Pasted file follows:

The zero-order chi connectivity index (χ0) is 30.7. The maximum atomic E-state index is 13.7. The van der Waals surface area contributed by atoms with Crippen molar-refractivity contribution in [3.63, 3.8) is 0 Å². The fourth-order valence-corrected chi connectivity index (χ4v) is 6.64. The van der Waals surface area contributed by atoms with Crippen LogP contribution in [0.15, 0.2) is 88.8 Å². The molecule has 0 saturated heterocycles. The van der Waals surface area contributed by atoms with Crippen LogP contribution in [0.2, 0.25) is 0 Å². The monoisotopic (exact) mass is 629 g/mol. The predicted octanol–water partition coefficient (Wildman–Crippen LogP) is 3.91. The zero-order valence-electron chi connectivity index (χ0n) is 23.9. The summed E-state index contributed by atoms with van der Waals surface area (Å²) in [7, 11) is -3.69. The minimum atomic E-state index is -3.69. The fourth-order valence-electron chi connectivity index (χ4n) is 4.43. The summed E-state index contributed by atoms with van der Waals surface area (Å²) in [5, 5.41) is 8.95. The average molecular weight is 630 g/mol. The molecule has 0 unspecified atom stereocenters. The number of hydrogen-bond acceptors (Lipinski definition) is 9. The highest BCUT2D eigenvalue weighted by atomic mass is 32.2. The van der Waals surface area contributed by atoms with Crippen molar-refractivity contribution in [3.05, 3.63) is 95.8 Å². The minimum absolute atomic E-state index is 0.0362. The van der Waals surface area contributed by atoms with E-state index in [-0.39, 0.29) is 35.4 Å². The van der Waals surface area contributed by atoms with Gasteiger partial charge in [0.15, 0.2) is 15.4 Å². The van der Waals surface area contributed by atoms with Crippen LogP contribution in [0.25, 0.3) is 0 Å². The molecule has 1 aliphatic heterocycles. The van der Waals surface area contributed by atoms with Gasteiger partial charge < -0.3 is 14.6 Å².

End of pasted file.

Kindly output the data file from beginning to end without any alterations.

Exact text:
The zero-order chi connectivity index (χ0) is 30.7. The maximum atomic E-state index is 13.7. The van der Waals surface area contributed by atoms with Crippen molar-refractivity contribution in [3.63, 3.8) is 0 Å². The fourth-order valence-corrected chi connectivity index (χ4v) is 6.64. The van der Waals surface area contributed by atoms with Crippen LogP contribution in [0.15, 0.2) is 88.8 Å². The molecule has 0 saturated heterocycles. The van der Waals surface area contributed by atoms with Crippen LogP contribution in [0.2, 0.25) is 0 Å². The monoisotopic (exact) mass is 629 g/mol. The predicted octanol–water partition coefficient (Wildman–Crippen LogP) is 3.91. The zero-order valence-electron chi connectivity index (χ0n) is 23.9. The summed E-state index contributed by atoms with van der Waals surface area (Å²) in [7, 11) is -3.69. The minimum atomic E-state index is -3.69. The fourth-order valence-electron chi connectivity index (χ4n) is 4.43. The summed E-state index contributed by atoms with van der Waals surface area (Å²) in [5, 5.41) is 8.95. The average molecular weight is 630 g/mol. The molecule has 0 unspecified atom stereocenters. The number of hydrogen-bond acceptors (Lipinski definition) is 9. The highest BCUT2D eigenvalue weighted by atomic mass is 32.2. The van der Waals surface area contributed by atoms with Crippen molar-refractivity contribution in [3.05, 3.63) is 95.8 Å². The minimum absolute atomic E-state index is 0.0362. The van der Waals surface area contributed by atoms with E-state index in [-0.39, 0.29) is 35.4 Å². The van der Waals surface area contributed by atoms with Gasteiger partial charge in [0.15, 0.2) is 15.4 Å². The van der Waals surface area contributed by atoms with Crippen LogP contribution in [0.25, 0.3) is 0 Å². The molecule has 1 aliphatic heterocycles. The van der Waals surface area contributed by atoms with Gasteiger partial charge < -0.3 is 14.6 Å².